• Farmers say the management of the factory is responsible for their meagre earnings.
• They stormed the factory on Thursday and stopped their leaders from loading their coffee onto trucks for transportation saying they needed to first agree on the prices.
Coffee farmers supplying Irera coffee factory in Murang’ a county want its management audited to establish the cause of their low payments.
The farmers have accused the management of the factory of misappropriating their money.
Irate farmers on Thursday stormed the factory and stopped the management from loading their coffee onto waiting trucks.
They said that the management ought to have called them for a meeting to discuss where the coffee would be sold and at how much per kilogramme.
The farmers were shocked to find out that the coffee was being loaded onto vehicles for transportation to an unknown location.
Netah Njeri, a farmer, said it was very suspicious that the management decided not to involve them in the process as is the norm.
She said farmers were particularly angry with the fact that the factory paid them Sh24 per kilogramme for the coffee they sold in the year 2018-19.
The money was too little to cover their costs of production leave alone support their families, she said.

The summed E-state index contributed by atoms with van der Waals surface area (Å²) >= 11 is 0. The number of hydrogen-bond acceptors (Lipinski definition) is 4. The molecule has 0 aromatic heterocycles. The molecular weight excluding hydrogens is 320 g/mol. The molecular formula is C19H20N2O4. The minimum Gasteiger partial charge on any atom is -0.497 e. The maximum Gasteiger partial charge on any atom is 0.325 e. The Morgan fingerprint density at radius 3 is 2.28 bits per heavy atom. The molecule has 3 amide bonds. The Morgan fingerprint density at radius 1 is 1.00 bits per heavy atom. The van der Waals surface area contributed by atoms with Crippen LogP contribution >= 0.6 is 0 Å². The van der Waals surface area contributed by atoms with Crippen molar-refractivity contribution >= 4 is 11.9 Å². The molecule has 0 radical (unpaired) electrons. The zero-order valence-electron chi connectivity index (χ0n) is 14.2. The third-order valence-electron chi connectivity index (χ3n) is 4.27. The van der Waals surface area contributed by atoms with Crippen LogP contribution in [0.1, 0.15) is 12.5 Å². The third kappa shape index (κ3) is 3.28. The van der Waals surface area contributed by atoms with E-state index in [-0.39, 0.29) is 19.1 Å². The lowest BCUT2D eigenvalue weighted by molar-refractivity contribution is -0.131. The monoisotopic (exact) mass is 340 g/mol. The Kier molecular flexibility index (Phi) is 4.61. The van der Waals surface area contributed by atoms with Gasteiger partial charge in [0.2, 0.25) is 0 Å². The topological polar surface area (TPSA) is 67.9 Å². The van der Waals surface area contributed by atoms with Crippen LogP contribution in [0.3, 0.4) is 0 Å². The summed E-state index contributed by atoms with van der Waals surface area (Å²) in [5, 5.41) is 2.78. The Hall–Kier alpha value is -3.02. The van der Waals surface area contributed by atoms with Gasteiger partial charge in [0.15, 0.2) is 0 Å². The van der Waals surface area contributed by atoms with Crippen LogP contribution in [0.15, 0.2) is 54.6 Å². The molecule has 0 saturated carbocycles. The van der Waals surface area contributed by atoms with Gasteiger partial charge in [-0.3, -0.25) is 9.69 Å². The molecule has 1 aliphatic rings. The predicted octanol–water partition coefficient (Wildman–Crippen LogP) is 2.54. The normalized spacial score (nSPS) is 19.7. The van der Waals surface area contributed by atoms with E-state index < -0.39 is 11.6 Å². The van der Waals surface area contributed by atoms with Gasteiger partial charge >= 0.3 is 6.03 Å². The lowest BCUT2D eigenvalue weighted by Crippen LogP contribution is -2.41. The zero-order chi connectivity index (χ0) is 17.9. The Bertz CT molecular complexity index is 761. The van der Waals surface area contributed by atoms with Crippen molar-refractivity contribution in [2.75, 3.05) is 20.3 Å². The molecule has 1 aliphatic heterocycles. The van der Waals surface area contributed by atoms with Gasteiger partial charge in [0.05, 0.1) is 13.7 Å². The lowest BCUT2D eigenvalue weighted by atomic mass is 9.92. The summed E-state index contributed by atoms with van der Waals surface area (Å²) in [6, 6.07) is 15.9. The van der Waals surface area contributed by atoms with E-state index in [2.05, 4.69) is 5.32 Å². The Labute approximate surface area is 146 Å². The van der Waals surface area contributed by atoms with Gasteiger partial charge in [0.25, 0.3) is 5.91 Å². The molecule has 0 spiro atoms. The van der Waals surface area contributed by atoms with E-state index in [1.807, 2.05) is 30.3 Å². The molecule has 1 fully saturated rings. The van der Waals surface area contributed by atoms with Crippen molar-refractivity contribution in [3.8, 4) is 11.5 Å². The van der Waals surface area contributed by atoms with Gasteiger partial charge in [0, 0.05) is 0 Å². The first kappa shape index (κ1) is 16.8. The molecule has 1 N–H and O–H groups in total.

When they complained, management told them that coffee theft was one of the causes of the minimal payments.
“We are suspecting that they have some secret dealings so we have asked them to return it to the stores until we come to an agreement,” Njeri added.
Elijah Mungai said farmers will not allow the coffee to be transported without knowing where it will be taken and how much they will get for it.
He also noted that they want to resolve queries that came up over last years’ payments before the current batch is sold off.
Mungai noted that farmers previously erred by assuming that the miller who bought their coffee was responsible for their low payments until they found out that other factories that sell to the same company receive over Sh60 per kilo.
He said farmers are very concerned that the management decided to hike the percentage used to pay factory workers from 20 percent of the farmers’ money to 34 percent without any explanation.
“Our problem is our management. This is why we want the government to come in and hold them to account,” Mungai said.
(edited by O. Owino)